News and Information

President launches Iraq election
January 30, 2005

Women walk past election posters in Najaf
Voter activity is expected to be high in Shia cities like Najaf
Iraq's interim president Ghazi Yawer was one of the first people to vote in the country's first multi-party elections for half a century.

Mr Yawer said he hoped all Iraqis would follow his lead and go to the polls.

Over 100 parties and coalitions are competing for 275 seats in a transitional national assembly which will draw up a new constitution.

An unprecedented security operation is under way, but it is feared many Iraqis will be put off by continuing violence.

Friday: Expatriate voting begins; overnight curfews in Iraq
Saturday: Borders and airport closed for three days
Sunday: Election day, cars banned from roads, polls open 0700 (0400 GMT) and close 1700 (1400 GMT)
28,000 voting booths in some 5,300 polling centres
Next week: Vote counting for 4 or 5 days
Early Feb: Final results announced
Early March: PM appointed
Late March: Government formed

In pictures: Poll preparations
Election security challenge
Militant leader Abu Musab al-Zarqawi issued a final warning to Iraqis not to vote, and declared "all-out war" on the election.

Record numbers of US soldiers are reported to be on duty to enforce security measures, which include a dusk-to-dawn curfew in most cities and a ban on travel between provinces.

Correspondents described Baghdad as a ghost-town.

Iraq's borders and the main international airport in Baghdad are also closed.

Voting officially started at 0700 local time (0400 GMT), though some polling stations opened even earlier.

Voting means voting against violence, it means voting against terrorism and it means voting for free and democratic Iraq
Ahmad Mousawi
Iraqi in London, UK

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Shias and Kurds are expected to turn out to vote in large numbers.

But some Sunni political parties have urged Iraqis to boycott the election. In a poll conducted by Zogby International, 76% of Sunni Arabs said they "definitely would not vote". Only 9% said they would vote.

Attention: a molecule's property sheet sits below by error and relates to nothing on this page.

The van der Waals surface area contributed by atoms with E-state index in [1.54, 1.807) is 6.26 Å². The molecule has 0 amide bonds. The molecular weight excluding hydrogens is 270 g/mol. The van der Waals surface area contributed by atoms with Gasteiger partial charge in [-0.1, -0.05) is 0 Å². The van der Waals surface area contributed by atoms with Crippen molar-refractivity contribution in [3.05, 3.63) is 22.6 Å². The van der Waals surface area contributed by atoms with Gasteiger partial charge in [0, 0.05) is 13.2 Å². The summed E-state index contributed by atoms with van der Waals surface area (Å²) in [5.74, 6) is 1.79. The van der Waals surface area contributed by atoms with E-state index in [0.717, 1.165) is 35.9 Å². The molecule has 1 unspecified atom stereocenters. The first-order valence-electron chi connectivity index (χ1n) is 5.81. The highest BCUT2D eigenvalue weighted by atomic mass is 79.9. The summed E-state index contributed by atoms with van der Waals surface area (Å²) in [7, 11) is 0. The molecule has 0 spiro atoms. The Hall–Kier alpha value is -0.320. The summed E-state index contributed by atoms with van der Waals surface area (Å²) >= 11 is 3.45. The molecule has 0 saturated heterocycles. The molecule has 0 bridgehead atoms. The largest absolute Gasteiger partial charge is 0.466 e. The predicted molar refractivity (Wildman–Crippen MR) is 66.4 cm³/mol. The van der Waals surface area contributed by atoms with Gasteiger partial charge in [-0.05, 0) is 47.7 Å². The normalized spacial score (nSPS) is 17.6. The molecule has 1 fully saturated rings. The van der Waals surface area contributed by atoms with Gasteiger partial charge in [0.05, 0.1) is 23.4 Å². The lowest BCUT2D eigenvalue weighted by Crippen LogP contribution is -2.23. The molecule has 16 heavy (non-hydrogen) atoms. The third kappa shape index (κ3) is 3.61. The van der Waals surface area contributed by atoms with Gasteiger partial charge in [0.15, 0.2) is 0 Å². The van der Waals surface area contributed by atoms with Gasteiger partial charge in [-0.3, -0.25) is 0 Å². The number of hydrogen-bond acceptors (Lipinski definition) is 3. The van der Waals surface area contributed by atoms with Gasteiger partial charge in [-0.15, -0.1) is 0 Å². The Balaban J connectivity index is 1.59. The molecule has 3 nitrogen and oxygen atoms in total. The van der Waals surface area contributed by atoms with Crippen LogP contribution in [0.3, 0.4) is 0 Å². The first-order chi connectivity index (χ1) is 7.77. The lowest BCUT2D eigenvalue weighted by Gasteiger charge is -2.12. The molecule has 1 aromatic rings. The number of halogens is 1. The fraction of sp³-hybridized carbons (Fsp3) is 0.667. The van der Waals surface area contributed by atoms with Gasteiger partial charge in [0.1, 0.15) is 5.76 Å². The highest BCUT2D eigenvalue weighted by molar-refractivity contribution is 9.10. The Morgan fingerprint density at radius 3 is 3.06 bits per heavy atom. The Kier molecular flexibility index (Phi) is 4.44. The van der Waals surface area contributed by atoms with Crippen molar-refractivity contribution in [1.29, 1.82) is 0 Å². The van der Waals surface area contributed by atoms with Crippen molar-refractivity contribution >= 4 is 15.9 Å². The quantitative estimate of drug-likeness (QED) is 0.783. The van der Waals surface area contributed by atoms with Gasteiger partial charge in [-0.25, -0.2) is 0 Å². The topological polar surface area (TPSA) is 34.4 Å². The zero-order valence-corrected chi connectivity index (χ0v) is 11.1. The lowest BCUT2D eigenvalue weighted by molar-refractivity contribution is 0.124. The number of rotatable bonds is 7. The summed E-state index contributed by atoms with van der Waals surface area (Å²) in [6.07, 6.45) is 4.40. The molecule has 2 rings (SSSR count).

The minority Sunni community dominated Iraqi politics during the regime of Saddam Hussein.

Rocket attack

Mr Yawer said on the eve of the poll that voters would probably stay away from polling stations over safety concerns, not as a protest.

But for polling day he had a more upbeat message, congratulating the Iraqi people and calling on them to vote.

Violence reached the heavily fortified centre of Baghdad on Saturday, where two Americans died in a rocket attack on the US embassy compound.

At least four people were wounded in the Saturday night attack, inside the so-called Green Zone.

It is not clear if the casualties were embassy employees.

The US military said it had arrested seven people in connection with the attack.

Sporadic attacks have been reported at some polling stations.

In other developments:

* US President George W Bush says US forces will stay in Iraq after the election to help the new government train security forces and "establish security"

* UK troops in the southern city of Basra say they have seized explosives and arrested several Iraqis suspected of plotting a bombing campaign

* The Associated Press news agency says the bodies of five Iraqi men, accused of working with the Americans, were found lying in a street in Ramadi.

You can watch John Simpson's Panorama programme on the state of Iraq on BBC One on Sunday 30 January at 2215 GMT and on BBC World television on Saturday 5 February at 0810, 1210 and 2210 GMT.


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